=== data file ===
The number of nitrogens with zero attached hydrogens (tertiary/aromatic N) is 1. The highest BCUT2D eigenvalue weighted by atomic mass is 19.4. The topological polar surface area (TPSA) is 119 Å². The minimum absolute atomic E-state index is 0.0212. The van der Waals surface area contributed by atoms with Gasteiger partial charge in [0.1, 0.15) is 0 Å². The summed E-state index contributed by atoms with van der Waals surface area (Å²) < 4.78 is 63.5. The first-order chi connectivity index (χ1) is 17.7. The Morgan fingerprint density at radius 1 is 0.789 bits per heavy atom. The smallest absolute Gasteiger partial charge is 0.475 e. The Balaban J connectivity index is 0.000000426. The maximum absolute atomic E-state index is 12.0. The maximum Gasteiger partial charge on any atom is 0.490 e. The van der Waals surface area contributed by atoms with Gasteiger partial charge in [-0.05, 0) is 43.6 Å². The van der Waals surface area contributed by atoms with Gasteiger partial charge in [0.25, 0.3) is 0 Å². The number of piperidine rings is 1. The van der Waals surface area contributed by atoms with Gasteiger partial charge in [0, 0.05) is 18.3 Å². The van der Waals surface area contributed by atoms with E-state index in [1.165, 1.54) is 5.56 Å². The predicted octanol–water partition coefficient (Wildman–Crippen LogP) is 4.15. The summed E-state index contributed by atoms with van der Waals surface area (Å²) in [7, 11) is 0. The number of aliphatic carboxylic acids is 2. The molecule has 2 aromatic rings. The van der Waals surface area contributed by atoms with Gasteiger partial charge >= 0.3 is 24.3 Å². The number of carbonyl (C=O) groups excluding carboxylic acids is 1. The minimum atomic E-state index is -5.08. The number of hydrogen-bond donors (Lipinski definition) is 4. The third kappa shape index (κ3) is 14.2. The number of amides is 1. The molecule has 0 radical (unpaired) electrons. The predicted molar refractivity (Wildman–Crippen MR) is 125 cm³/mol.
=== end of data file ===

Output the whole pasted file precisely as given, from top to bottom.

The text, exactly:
The number of nitrogens with zero attached hydrogens (tertiary/aromatic N) is 1. The highest BCUT2D eigenvalue weighted by atomic mass is 19.4. The topological polar surface area (TPSA) is 119 Å². The minimum absolute atomic E-state index is 0.0212. The van der Waals surface area contributed by atoms with Gasteiger partial charge in [0.1, 0.15) is 0 Å². The summed E-state index contributed by atoms with van der Waals surface area (Å²) < 4.78 is 63.5. The first-order chi connectivity index (χ1) is 17.7. The Morgan fingerprint density at radius 1 is 0.789 bits per heavy atom. The smallest absolute Gasteiger partial charge is 0.475 e. The Balaban J connectivity index is 0.000000426. The maximum absolute atomic E-state index is 12.0. The maximum Gasteiger partial charge on any atom is 0.490 e. The van der Waals surface area contributed by atoms with Gasteiger partial charge in [-0.05, 0) is 43.6 Å². The van der Waals surface area contributed by atoms with Gasteiger partial charge in [0.25, 0.3) is 0 Å². The number of piperidine rings is 1. The van der Waals surface area contributed by atoms with Gasteiger partial charge in [0, 0.05) is 18.3 Å². The van der Waals surface area contributed by atoms with E-state index in [1.165, 1.54) is 5.56 Å². The predicted octanol–water partition coefficient (Wildman–Crippen LogP) is 4.15. The summed E-state index contributed by atoms with van der Waals surface area (Å²) in [7, 11) is 0. The number of aliphatic carboxylic acids is 2. The molecule has 2 aromatic rings. The van der Waals surface area contributed by atoms with Gasteiger partial charge >= 0.3 is 24.3 Å². The number of carbonyl (C=O) groups excluding carboxylic acids is 1. The minimum atomic E-state index is -5.08. The number of hydrogen-bond donors (Lipinski definition) is 4. The third kappa shape index (κ3) is 14.2. The number of amides is 1. The molecule has 0 radical (unpaired) electrons. The predicted molar refractivity (Wildman–Crippen MR) is 125 cm³/mol.